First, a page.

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Future Shock: Markets Are Powerful, But Not Enough

By Andrew Rotherham

The commentary by Paul Hill and Terry Moe lays out a compelling vision for a more pluralistic school system. And because of changing parental demands, technology, and the imperative of a more customized school system this is the direction - in fits and starts - that schools are evolving. While predictions are hard (especially about the future), Hill and Moe are moving to where the ball is going to be.

Thankfully, there is real promise in this approach and more choice is not at odds with the core democratic values of public schooling. But there are also real challenges to this approach - that are too often overlooked. Three issues in particular deserve special attention.

First, talking about the need for oversight is much easier than actually making it happen in practice. Leave aside more than a century of struggles in public education; more recently, there are clear lessons from the charter school experience. Strong charter school authorizers have done an excellent job using a blend of quantitative and qualitative data to make determinations about school performance and then acted on that data. However, much of what happens in the authorizing space remains haphazard. This speaks to both how intentional this work has to be and also how politically complicated it is. And because most charter school authorizers are local school districts, the reality that they have a hand in today's mixed results for charter schools is a wake-up call about today's education infrastructure.

More generally, it is never easy to close low-performing schools and the idea that Adam Smith will somehow succeed where other efforts have failed is disproven by the experience of various public and private choice programs. Without keen attention to closures - not just performance metrics, but how to manage the process to actually close schools and ensure students end up in better options - a more pluralistic system could simply replicate (or exacerbate) today's problems under a different governance arrangement.

Second, there are important roles that school districts play and that must be preserved in a more pluralistic system. First, there is the basic responsibility to make sure that every child within their geographic purview is in school. There is also the role - infrequently discussed in policy conversations but nonetheless vital - of making sure that students who may be neglected, abused, have special needs, or are facing other issues are referred to the appropriate local agencies or law enforcement. There are also bureaucratic roles as part of the interface between schools and states and the federal government.

None of these issue are an inherent barrier to moving toward a more pluralistic system (and some of the bureaucratic roles could certainly be handled more efficiently than they are today), but these issues are examples of key public responsibilities and governmental roles that the marketplace cannot simply step in and address.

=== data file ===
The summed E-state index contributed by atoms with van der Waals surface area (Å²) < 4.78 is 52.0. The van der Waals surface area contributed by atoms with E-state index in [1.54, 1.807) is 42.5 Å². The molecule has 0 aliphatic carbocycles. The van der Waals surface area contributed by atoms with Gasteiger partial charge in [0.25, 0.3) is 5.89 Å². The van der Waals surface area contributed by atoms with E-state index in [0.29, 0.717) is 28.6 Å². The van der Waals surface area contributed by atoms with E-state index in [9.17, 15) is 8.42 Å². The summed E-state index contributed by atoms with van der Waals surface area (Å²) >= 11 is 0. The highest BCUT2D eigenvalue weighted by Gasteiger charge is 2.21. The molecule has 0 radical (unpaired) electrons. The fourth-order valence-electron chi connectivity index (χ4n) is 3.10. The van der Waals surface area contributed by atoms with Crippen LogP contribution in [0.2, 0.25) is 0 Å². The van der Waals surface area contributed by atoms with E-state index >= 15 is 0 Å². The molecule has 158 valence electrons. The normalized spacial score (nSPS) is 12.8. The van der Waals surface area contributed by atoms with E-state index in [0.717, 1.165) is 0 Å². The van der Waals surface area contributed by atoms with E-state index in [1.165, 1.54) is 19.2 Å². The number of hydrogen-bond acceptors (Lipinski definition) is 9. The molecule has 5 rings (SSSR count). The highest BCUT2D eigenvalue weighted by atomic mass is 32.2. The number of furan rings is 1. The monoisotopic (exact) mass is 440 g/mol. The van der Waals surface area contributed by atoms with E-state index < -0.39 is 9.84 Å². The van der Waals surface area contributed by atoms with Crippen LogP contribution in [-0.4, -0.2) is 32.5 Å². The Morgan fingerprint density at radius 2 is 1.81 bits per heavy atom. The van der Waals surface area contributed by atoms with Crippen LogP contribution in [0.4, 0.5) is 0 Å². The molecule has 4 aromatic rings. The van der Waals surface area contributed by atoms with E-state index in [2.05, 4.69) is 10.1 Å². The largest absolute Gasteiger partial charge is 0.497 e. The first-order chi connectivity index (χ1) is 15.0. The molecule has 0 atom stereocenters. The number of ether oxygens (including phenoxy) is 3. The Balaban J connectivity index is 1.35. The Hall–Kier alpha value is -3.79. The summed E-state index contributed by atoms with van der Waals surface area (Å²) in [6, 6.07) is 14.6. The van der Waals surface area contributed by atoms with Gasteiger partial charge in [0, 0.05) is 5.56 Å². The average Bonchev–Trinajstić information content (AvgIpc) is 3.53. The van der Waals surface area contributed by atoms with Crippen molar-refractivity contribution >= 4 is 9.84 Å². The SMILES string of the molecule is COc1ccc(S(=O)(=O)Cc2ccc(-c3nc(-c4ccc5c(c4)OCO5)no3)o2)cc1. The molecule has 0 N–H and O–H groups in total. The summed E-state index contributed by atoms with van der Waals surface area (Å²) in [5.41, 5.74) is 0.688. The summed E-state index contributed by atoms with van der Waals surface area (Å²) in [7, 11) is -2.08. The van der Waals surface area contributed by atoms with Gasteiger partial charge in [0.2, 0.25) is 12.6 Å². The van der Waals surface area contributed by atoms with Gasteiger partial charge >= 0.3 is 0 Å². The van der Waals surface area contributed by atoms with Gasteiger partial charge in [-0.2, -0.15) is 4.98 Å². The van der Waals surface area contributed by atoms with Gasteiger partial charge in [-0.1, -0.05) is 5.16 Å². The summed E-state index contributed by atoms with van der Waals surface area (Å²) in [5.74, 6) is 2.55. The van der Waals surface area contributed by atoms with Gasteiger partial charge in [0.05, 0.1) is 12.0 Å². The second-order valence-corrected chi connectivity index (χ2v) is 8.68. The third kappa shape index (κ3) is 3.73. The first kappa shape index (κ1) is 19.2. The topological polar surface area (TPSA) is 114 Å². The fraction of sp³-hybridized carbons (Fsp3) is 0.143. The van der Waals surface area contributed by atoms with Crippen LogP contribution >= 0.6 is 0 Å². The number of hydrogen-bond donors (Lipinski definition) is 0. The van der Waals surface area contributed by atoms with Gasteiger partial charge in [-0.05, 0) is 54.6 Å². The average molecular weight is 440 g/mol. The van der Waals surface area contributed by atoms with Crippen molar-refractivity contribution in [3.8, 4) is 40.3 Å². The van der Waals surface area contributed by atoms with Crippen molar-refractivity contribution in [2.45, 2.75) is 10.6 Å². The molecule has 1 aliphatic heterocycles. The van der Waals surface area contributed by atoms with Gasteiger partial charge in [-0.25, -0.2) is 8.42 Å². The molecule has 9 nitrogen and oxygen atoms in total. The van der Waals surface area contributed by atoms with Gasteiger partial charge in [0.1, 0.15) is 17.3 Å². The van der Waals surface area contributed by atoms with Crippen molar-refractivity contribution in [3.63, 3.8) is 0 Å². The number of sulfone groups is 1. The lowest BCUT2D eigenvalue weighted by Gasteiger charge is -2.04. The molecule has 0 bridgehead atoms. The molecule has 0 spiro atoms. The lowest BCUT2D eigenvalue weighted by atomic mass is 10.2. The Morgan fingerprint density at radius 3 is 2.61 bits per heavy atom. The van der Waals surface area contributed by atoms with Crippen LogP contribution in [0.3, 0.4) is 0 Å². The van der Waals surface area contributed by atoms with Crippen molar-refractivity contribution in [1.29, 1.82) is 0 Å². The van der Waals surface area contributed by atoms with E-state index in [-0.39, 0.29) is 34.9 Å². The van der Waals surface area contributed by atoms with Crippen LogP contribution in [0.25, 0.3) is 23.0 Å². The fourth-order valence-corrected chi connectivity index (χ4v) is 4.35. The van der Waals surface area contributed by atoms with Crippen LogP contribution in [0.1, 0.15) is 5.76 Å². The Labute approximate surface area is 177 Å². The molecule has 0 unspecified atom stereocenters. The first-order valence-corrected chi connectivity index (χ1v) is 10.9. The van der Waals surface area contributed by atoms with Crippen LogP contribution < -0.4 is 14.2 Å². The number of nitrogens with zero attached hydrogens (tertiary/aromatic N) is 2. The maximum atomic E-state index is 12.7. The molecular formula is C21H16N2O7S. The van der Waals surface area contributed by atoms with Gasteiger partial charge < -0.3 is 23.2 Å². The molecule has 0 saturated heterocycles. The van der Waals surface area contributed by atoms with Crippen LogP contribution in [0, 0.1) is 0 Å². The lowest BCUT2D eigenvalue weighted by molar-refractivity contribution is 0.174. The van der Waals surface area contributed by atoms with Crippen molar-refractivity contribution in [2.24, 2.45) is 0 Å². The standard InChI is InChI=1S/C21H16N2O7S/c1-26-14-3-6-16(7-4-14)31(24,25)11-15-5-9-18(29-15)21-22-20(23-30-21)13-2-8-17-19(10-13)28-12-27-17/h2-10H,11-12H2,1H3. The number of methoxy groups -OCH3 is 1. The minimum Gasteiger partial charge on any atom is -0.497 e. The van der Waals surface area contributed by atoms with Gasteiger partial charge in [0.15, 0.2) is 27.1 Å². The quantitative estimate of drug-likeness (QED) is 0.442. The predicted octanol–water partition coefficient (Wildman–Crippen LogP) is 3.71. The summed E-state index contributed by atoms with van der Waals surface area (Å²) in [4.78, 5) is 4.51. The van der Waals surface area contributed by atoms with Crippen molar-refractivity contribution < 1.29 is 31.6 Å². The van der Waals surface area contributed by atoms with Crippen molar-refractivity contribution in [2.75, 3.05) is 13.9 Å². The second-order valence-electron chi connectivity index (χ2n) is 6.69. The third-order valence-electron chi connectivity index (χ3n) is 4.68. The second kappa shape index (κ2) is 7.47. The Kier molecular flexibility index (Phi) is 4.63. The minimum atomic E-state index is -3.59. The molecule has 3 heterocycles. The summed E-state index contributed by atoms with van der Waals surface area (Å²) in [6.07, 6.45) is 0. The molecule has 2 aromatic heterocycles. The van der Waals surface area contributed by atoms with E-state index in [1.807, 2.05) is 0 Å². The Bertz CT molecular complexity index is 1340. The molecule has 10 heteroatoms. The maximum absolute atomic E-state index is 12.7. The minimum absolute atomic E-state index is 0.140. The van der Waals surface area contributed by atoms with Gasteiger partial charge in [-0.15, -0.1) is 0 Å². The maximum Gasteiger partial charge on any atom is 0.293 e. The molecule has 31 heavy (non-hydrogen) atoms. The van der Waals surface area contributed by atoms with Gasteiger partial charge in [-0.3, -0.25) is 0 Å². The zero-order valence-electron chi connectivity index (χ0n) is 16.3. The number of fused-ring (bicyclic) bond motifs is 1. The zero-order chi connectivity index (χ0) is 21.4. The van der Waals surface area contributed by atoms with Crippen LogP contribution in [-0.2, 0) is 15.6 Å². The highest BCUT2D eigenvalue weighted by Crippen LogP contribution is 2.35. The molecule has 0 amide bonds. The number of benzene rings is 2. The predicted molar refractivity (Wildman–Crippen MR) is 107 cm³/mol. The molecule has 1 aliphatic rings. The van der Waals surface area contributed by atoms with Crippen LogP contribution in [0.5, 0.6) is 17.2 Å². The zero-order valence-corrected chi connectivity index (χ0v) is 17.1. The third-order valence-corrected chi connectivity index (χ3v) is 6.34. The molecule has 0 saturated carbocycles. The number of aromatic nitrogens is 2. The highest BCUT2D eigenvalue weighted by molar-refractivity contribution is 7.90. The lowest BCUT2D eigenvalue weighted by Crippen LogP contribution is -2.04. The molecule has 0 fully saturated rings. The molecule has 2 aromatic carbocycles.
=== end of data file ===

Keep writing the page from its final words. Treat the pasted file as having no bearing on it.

Finally, as Hill and Moe point out, the idea of "free" markets is something of a misnomer. We regulate different markets to different degrees and use various rules and regulations to create incentives and disincentives for various kinds of behavior and activities. Any marketplace for public schools will need, for instance, rules about access, civil rights, and accountability. In addition, policymakers will have to create incentives to ensure that all students - especially economically disadvantaged and special needs students - are served. Without deliberate attention more choice and pluralism can lead to the warehousing of some kinds of students, especially at the high school level.

Today we see a disproportionate amount of attention in the social entrepreneurial community toward helping the students who are least well-served by the current system today. It would be a mistake, however, to assume that as schooling becomes more pluralistic this ethos, alone, will be sufficient to maintain a focus on these students. Public policy - through finance, incentives, and direct support, for instance, new school incubators and technical assistance - must ensure that a genuinely high-quality blend of options exists for students in different communities.

None of the issues I've raised here are insurmountable barriers to a more choice-driven and pluralistic system of public education along the lines of what Hill and Moe describe or even reasons to oppose such an approach. But each illustrates that as we move toward a more mixed or market-oriented and customized school system policymakers must be intentional and thoughtful about how policies governing our public schools are constructed.

Andrew J. Rotherham is a co-founder and partner of Bellwether Education Partners.

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